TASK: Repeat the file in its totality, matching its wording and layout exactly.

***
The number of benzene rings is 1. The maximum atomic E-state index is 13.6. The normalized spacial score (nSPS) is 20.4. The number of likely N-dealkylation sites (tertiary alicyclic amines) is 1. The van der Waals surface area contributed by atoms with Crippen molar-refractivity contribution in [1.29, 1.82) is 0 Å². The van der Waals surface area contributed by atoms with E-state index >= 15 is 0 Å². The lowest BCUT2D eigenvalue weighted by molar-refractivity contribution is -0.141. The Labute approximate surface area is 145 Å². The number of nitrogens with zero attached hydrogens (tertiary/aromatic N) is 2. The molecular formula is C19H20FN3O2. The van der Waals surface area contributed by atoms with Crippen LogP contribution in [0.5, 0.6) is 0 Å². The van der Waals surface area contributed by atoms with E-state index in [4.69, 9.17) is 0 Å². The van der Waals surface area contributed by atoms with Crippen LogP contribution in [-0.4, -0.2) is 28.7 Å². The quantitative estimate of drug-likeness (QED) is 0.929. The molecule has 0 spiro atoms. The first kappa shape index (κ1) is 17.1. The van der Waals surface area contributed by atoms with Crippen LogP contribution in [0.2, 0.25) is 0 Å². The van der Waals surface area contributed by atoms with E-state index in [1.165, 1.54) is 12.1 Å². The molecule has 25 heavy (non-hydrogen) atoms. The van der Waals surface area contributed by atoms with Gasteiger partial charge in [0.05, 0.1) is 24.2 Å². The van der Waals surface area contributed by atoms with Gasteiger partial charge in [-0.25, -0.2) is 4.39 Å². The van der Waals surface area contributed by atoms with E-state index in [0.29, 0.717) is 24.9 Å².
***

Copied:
The number of benzene rings is 1. The maximum atomic E-state index is 13.6. The normalized spacial score (nSPS) is 20.4. The number of likely N-dealkylation sites (tertiary alicyclic amines) is 1. The van der Waals surface area contributed by atoms with Crippen molar-refractivity contribution in [1.29, 1.82) is 0 Å². The van der Waals surface area contributed by atoms with E-state index >= 15 is 0 Å². The lowest BCUT2D eigenvalue weighted by molar-refractivity contribution is -0.141. The Labute approximate surface area is 145 Å². The number of nitrogens with zero attached hydrogens (tertiary/aromatic N) is 2. The molecular formula is C19H20FN3O2. The van der Waals surface area contributed by atoms with Crippen LogP contribution in [0.5, 0.6) is 0 Å². The van der Waals surface area contributed by atoms with E-state index in [4.69, 9.17) is 0 Å². The van der Waals surface area contributed by atoms with Crippen LogP contribution in [-0.4, -0.2) is 28.7 Å². The quantitative estimate of drug-likeness (QED) is 0.929. The molecule has 0 spiro atoms. The first kappa shape index (κ1) is 17.1. The van der Waals surface area contributed by atoms with Crippen LogP contribution in [0.2, 0.25) is 0 Å². The van der Waals surface area contributed by atoms with E-state index in [1.165, 1.54) is 12.1 Å². The molecule has 25 heavy (non-hydrogen) atoms. The van der Waals surface area contributed by atoms with Gasteiger partial charge in [0.05, 0.1) is 24.2 Å². The van der Waals surface area contributed by atoms with Gasteiger partial charge in [-0.25, -0.2) is 4.39 Å². The van der Waals surface area contributed by atoms with E-state index in [0.29, 0.717) is 24.9 Å².